DOJ

Executive Power After United States v. Texas

This closely watched case highlights larger lessons about the limits on executive power.

Prosecuting Corporate Criminals

Prosecutions of individual corporate criminals can, in fact, be successful—and are critical for attaining justice.

(Not) Prosecuting Financial Crimes

Holding companies accountable for crimes is essential, yet more must be done to end “too big to jail” concerns.

Digital Copyright Reaches the Supreme Court (Perhaps)

Authors Guild seeks SCOTUS review of copyright case against Google.

Price Manipulation Charges Trigger Expanded Investigation into Precious Metals Trading

Regulators around the world investigate allegations that some banks artificially adjust precious metals prices.

A Window into America’s Administrative State

Agencies are deeply enmeshed in creating our constitutional understanding.

New “Sue-and-Settle” Bill is Much Ado About Nothing

Proposed legislation seeking to curb collusive deadline suits misunderstands the administrative process.

The Cost to Businesses from Anti-Corruption Enforcement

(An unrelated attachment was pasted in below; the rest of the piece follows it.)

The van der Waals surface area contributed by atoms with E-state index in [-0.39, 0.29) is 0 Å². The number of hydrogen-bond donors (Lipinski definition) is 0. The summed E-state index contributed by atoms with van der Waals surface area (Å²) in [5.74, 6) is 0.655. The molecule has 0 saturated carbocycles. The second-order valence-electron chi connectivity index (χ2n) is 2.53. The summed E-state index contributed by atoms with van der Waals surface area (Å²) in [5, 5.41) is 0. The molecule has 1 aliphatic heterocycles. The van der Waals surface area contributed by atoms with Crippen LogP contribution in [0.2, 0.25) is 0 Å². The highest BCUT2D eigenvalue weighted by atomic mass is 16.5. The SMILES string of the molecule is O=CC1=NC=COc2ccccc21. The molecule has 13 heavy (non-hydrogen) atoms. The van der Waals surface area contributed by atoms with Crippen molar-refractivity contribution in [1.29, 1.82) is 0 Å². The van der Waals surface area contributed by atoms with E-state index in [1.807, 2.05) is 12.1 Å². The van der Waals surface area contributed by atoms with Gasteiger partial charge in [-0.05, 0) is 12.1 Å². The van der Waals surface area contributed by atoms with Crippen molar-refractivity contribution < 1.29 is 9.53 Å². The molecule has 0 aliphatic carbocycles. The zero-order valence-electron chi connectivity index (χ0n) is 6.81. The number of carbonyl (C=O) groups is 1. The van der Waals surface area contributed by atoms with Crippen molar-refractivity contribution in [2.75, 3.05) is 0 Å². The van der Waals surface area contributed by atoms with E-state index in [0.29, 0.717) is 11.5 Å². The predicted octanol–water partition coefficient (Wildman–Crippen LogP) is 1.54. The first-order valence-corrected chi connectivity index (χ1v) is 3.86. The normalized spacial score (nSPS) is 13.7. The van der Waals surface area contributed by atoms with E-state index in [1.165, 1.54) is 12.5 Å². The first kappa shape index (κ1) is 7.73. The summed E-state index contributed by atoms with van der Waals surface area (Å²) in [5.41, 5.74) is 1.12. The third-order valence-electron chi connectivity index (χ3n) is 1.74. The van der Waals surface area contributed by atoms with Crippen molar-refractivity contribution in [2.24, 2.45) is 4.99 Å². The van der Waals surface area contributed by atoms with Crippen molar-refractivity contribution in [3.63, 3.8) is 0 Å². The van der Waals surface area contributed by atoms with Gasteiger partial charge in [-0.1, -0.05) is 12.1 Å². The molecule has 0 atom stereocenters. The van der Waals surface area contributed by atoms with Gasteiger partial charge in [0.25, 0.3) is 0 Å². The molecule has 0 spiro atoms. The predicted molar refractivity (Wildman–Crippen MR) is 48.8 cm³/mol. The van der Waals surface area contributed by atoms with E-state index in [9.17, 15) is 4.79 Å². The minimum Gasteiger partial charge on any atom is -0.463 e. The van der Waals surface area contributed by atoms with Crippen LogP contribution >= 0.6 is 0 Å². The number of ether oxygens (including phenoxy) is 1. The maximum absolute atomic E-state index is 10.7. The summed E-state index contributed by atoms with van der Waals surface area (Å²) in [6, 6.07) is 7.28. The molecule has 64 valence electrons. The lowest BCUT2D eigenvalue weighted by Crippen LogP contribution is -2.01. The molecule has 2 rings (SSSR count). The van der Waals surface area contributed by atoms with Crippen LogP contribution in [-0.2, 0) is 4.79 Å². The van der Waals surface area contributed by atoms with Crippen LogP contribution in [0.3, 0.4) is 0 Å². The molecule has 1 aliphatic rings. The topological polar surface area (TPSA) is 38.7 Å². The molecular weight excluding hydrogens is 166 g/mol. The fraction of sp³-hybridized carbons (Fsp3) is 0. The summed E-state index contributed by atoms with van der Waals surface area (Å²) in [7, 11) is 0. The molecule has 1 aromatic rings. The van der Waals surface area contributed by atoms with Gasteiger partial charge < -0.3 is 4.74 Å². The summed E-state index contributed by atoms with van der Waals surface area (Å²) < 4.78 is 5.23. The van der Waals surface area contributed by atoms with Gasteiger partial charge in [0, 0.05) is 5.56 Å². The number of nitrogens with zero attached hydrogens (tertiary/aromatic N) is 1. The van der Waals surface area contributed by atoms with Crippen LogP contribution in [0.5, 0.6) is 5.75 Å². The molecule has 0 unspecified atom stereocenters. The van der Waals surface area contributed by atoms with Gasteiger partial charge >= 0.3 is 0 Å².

Agency actions are minor components of the financial consequences of FCPA enforcement.

The Shift to Prosecuting Companies Instead of Individuals

Federal prosecutors have made a subtle but important shift over the last 30 years to prosecuting companies and institutions.

Potential Reasons for the Dearth of Prosecutions

Alternative priorities and government ties to the conditions that caused the financial crisis could explain the lack of prosecutions.

The Department of Justice and the Prosecution of Fraud

The DOJ has excused the failure to prosecute high-level individuals for fraud on one or more of three grounds.

Why Have No High-level Executives Been Prosecuted?

RegBlog features the remarks of Judge Jed S. Rakoff, delivered at the Institute for Law and Economics’s Distinguished Jurist Lecture.